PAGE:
Big Brother a good thing?

Hey and thanks for stopping by!

Have you heard of Flash Robs?

A short description would be to start with your average Flash MOB, a social network and text-message organized group, comprised mainly of youths, who ‘spontaneously/on purpose descend on a particular area to do something unexpected. In this example they aren’t kids, but you get the idea.) Now, add in theft, violence, occasional assault, and other crimes. You have a Flash Rob.

And they are starting to sweep the continent.

A short Google search reveals them in Ottawa, Washington, Maryland, etc.

Organized online or via text.

Police are baffled on what to do.

So what does that have to do with us?

It seems the question is: how much monitoring should be allowed of online activity and text messages?

I don’t want this to turn into a knee-jerk reaction of monitor everything, or conversely to simply decree it as invasion of privacy.

Somewhere in the middle there has to be an answer.

Perhaps more poignant to us, what degree of responsibility do we are facilitators, educators, and adults have to ensure that technology in our spheres is not being used for illegal activity? And how can we do that?

At one point I taught in a school that had a program installed on every computer that allowed an administrator to log everything that went on that computer, complete with the ability to pull up a live screen shot of what was on any of the monitors in the school at any moment. That seems extreme, but yet I could understand the motive behind it – to a point. While I think there could be a strong argument that was an invasion of privacy, was it really? If you use public technology, should you be subject to that kind of close monitoring?

What about in schools? We have all seen the signs about not going to inappropriate websites; do we simply add in that anyone caught engaging in criminal/questionable activity will also lose their computer time? That seems weak, and a half measure at best. So what can be done, if anything? It’s hard enough to keep tabs on a single child, let alone a library full of them.

And that doesn’t even touch on Cell Phone usage.

There will be some who rightly say it comes down to parenting, and it does. But at the same time, we want our schools, libraries, and classrooms to be communities, and that means we have to take a certain responsibility for upbringing, instilling morals, and yes, correction and discipline – beyond just passing the actual problem on to others to deal with (parent, principals, police, etc).

I’m really stumped on this one as you may be able to tell. We want to people to engage in technology, in a digital and multimedia universe, and I think that is an admirable goal. But by doing so, we seem to open ourselves up to problem and challenges that we couldn’t imagine. Trying to stay abreast of them can seem daunting, but don’t we owe it to our students, ourselves, and society as a whole to pay more attention and seek answers?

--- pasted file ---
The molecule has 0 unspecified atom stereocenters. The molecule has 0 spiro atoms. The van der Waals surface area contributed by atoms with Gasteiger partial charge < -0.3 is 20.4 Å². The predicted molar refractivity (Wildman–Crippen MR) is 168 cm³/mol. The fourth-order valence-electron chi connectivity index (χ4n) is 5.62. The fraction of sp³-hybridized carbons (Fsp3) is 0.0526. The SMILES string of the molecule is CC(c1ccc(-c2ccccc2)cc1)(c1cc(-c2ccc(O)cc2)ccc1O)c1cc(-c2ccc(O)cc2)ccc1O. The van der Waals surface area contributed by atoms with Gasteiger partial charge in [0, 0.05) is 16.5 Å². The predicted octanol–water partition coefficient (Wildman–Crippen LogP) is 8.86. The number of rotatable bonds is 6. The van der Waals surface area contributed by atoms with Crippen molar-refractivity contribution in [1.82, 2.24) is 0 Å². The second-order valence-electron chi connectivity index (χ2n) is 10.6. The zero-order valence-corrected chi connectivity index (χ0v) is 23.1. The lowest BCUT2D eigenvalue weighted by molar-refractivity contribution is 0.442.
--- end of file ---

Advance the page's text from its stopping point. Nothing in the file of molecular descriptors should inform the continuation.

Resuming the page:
How to do it though becomes a slippery slope. We don’t want the government and institutions in out computers and minds all the time. We want freedom of thought, expression, and speech. Those thing by very definition require a reduction in censorship, spying, and control. But what happens when that freedom turns ugly and illegal? This won’t be intervention against revolution and people rising up against tyranny, but crimes we all agree on that are wrong? (We’ll save the philosophical discussion on perhaps our society is set up wrong and hence forcing people to do these things. Or even darker, that we simply have been brainwashed to think this is how society should operate by an already existing ‘Big Brother’.)

How do we stop what is ‘good’ intervention now from becoming ‘bad’ intervention later?

“The price of freedom is eternal vigilance”, but at the same time “A society that will trade a little liberty for a little order will lose both, and deserve neither.”

What do you think? How far should we go into monitoring things? Is it even our job? Or are we simply facilitators?



One thought on “Big Brother a good thing?”

  1. You probably know how I feel about this — I’m a libertarian at heart, and I am suspicious of ever handing over the authority of individuals to make decisions for themselves — including bad decisions. But that doesn’t mean I want bad decisions to be condoned or encouraged. Rather, I think it has always been the responsibility of educators to help students learn how to make good decisions for themselves and others, and to act in a way that benefits society. I think media literacy isn’t just an important thing; it is fundamental for everything we hope for our students and children.

    I agree it is worrisome to see how groups pervert social media. I’m not sure what to do about that either. I don’t want to cop out and say it is the dark side of the benefits we receive, but in a way, I think it is. The Internet offers powerful affordances indiscriminately, and we can’t control people who want to take advantage of those affordances to do awful things.

    Just an opinion.

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